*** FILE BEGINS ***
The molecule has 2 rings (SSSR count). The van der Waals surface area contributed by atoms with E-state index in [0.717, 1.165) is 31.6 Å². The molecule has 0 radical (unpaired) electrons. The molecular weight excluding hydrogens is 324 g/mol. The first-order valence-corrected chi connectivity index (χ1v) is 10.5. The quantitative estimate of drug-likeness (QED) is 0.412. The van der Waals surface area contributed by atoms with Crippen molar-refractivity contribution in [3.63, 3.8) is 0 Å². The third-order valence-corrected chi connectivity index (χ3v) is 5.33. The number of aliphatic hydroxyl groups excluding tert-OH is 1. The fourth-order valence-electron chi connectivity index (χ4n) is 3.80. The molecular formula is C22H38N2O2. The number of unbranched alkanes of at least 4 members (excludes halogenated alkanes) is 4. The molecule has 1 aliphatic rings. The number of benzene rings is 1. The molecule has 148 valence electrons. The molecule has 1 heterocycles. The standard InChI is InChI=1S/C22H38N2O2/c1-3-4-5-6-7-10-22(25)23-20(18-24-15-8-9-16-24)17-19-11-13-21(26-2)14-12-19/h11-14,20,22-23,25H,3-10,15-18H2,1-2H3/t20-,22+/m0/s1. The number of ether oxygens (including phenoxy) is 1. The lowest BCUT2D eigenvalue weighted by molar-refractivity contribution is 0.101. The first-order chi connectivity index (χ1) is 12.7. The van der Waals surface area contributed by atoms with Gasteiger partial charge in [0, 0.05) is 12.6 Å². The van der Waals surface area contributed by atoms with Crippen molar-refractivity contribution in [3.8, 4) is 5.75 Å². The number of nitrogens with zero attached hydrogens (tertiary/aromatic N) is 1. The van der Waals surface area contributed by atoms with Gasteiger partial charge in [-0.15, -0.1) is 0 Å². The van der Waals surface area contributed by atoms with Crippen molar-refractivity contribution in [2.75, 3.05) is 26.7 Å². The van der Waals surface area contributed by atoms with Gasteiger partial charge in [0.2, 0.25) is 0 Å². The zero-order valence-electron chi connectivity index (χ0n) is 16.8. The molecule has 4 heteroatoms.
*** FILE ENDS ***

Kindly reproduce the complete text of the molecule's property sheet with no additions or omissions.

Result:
The molecule has 2 rings (SSSR count). The van der Waals surface area contributed by atoms with E-state index in [0.717, 1.165) is 31.6 Å². The molecule has 0 radical (unpaired) electrons. The molecular weight excluding hydrogens is 324 g/mol. The first-order valence-corrected chi connectivity index (χ1v) is 10.5. The quantitative estimate of drug-likeness (QED) is 0.412. The van der Waals surface area contributed by atoms with Crippen molar-refractivity contribution in [3.63, 3.8) is 0 Å². The third-order valence-corrected chi connectivity index (χ3v) is 5.33. The number of aliphatic hydroxyl groups excluding tert-OH is 1. The fourth-order valence-electron chi connectivity index (χ4n) is 3.80. The molecular formula is C22H38N2O2. The number of unbranched alkanes of at least 4 members (excludes halogenated alkanes) is 4. The molecule has 1 aliphatic rings. The number of benzene rings is 1. The molecule has 148 valence electrons. The molecule has 1 heterocycles. The standard InChI is InChI=1S/C22H38N2O2/c1-3-4-5-6-7-10-22(25)23-20(18-24-15-8-9-16-24)17-19-11-13-21(26-2)14-12-19/h11-14,20,22-23,25H,3-10,15-18H2,1-2H3/t20-,22+/m0/s1. The number of ether oxygens (including phenoxy) is 1. The lowest BCUT2D eigenvalue weighted by molar-refractivity contribution is 0.101. The first-order chi connectivity index (χ1) is 12.7. The van der Waals surface area contributed by atoms with Gasteiger partial charge in [0, 0.05) is 12.6 Å². The van der Waals surface area contributed by atoms with Crippen molar-refractivity contribution in [3.8, 4) is 5.75 Å². The number of nitrogens with zero attached hydrogens (tertiary/aromatic N) is 1. The van der Waals surface area contributed by atoms with Gasteiger partial charge in [-0.15, -0.1) is 0 Å². The van der Waals surface area contributed by atoms with Crippen molar-refractivity contribution in [2.75, 3.05) is 26.7 Å². The van der Waals surface area contributed by atoms with Gasteiger partial charge in [0.2, 0.25) is 0 Å². The zero-order valence-electron chi connectivity index (χ0n) is 16.8. The molecule has 4 heteroatoms.